The Patriot Box Office Review: A Portent of Great Things to Comeby Alan Lueke on February 16, 2010 12:00 AM EST
- Posted in
- Home Theater
- Media Streamer
Testing - Great Over Wired, Iffy Over Wireless
For me, the holy grail for this type of box is to be able to stream the full uncompressed video and audio from a Blu-ray movie. I have a vast DVD and a growing blu-ray collection as I imagine many home theater enthusiasts do. The amount of storage needed to house these movies cannot be found on a single 2.5” drive, nor on an external USB drive. With that in mind, I decided to look at files in a few different formats and bitrates to see what the maximum bitrate was I could play over each type of connection supported by the Patriot Box Office (Wirelss, Wired 10/100, USB and SATA).
I started by producing an .mkv of The Dark Knight including the unaltered VC-1 (a Microsoft developed WM9 derivative) movie and Dolby digital core audio only. I also made an .mkv of Zombieland containing only the untouched AVCHD video which is a high def H.264 encode and the DTS core audio. These will be my highest quality videos, weighing in with an average bitrate of around 26 Mbps. I now have two .mkv files containing the two most common Blu-ray video types and core audio types. From here, I encoded these into smaller files and tested to see where the video playback began to stutter based on connection type to the Patriot Box Office. During the encoding I used .avi, mpeg2, m2ts, and WM9 formats.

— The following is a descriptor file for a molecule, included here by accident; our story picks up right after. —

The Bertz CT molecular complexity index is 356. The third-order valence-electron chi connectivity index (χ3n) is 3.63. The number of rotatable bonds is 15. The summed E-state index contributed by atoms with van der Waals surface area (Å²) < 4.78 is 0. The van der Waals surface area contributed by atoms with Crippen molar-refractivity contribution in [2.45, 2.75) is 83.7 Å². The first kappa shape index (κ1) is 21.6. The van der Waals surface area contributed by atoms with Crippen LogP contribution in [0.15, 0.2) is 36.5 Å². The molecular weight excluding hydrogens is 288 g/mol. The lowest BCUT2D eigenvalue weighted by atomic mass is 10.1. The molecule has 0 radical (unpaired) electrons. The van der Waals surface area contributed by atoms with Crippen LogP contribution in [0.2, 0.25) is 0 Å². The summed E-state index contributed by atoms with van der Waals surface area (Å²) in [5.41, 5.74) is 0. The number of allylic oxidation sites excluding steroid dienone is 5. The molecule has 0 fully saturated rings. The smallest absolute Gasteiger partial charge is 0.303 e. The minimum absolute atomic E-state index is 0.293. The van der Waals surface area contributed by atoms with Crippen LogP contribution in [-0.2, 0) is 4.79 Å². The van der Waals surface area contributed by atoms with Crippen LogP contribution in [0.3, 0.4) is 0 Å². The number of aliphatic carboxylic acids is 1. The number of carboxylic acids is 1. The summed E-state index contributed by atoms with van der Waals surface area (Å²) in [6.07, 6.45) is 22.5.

Before testing these files I also attempted playing back a small .m4v file from iTunes and a few .vob DVD rips, as well as music from my mp3 collection and looking at jpeg, .png, and .bmp files from my camera. All files types were streamed over wireless and played without difficulty. Even both my high end .mkv files and subsequent encodes were recognized and displayed on my TV. The Patriot Box Office did, as advertised, play back everything I threw at it, and with impressive picture quality, although not always without issues as I will discuss in the next section. Below is a picture of the full bitrate Dark Knight .mkv played off my external USB drive. Nice!